A ~ 1 Mb inversion polymorphism exists within the 17q21.31 locus of the human genome as direct (H1) and inverted (H2) haplotype clades. This inversion region demonstrates high linkage disequilibrium, but the frequency of each haplotype differs across ancestries. While the H1 haplotype exists in all populations and shows a normal pattern of genetic variability and recombination, the H2 haplotype is enriched in European ancestry populations, is less frequent in African ancestry populations, and nearly absent in East Asian ancestry populations. H1 is a known risk factor for several neurodegenerative diseases, and has been associated with many other traits, suggesting its importance in cellular phenotypes of the brain and entire body. Conversely, H2 is protective for these diseases, but is associated with predisposition to recurrent microdeletion syndromes and neurodevelopmental disorders such as autism. Many single nucleotide variants and copy number variants define H1/H2 haplotypes and sub-haplotypes, but identifying the causal variant(s) for specific diseases and phenotypes is complex due to the extended linkage equilibrium. In this review, we assess the current knowledge of this inversion region regarding genomic structure, gene expression, cellular phenotypes, and disease association. We discuss recent discoveries and challenges, evaluate gaps in knowledge, and highlight the importance of understanding the effect of the 17q21.31 haplotypes to promote advances in precision medicine and drug discovery for several diseases. Graphical Abstract: (Figure presented.).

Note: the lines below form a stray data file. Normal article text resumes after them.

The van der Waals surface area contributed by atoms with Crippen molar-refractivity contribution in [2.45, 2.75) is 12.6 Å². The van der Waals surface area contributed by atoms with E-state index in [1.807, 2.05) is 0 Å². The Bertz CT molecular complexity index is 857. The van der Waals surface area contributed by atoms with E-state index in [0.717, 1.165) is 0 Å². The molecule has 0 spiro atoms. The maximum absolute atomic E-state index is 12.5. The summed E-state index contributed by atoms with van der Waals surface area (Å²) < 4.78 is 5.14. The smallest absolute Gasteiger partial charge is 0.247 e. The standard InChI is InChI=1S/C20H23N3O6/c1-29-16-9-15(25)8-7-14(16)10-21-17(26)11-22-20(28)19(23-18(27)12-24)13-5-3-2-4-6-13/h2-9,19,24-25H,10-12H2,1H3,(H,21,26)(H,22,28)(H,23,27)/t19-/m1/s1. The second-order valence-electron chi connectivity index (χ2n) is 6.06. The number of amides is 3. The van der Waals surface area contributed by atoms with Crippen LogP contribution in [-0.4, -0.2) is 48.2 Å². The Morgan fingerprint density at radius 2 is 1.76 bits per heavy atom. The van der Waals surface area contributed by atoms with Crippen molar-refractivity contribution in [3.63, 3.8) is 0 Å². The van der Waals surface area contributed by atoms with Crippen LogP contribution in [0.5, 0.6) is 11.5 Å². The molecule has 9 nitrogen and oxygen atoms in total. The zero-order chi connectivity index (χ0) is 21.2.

Original languageEnglish
Article number43
JournalMolecular Neurodegeneration
Issue number1
StatePublished - Dec 2024


  • 17q21.31
  • CNV
  • Haplotypes
  • Inversion
  • MAPT
  • Neurodegeneration
  • SNV
  • Tau


Dive into the research topics of 'Unraveling the complex role of MAPT-containing H1 and H2 haplotypes in neurodegenerative diseases'. Together they form a unique fingerprint.

Cite this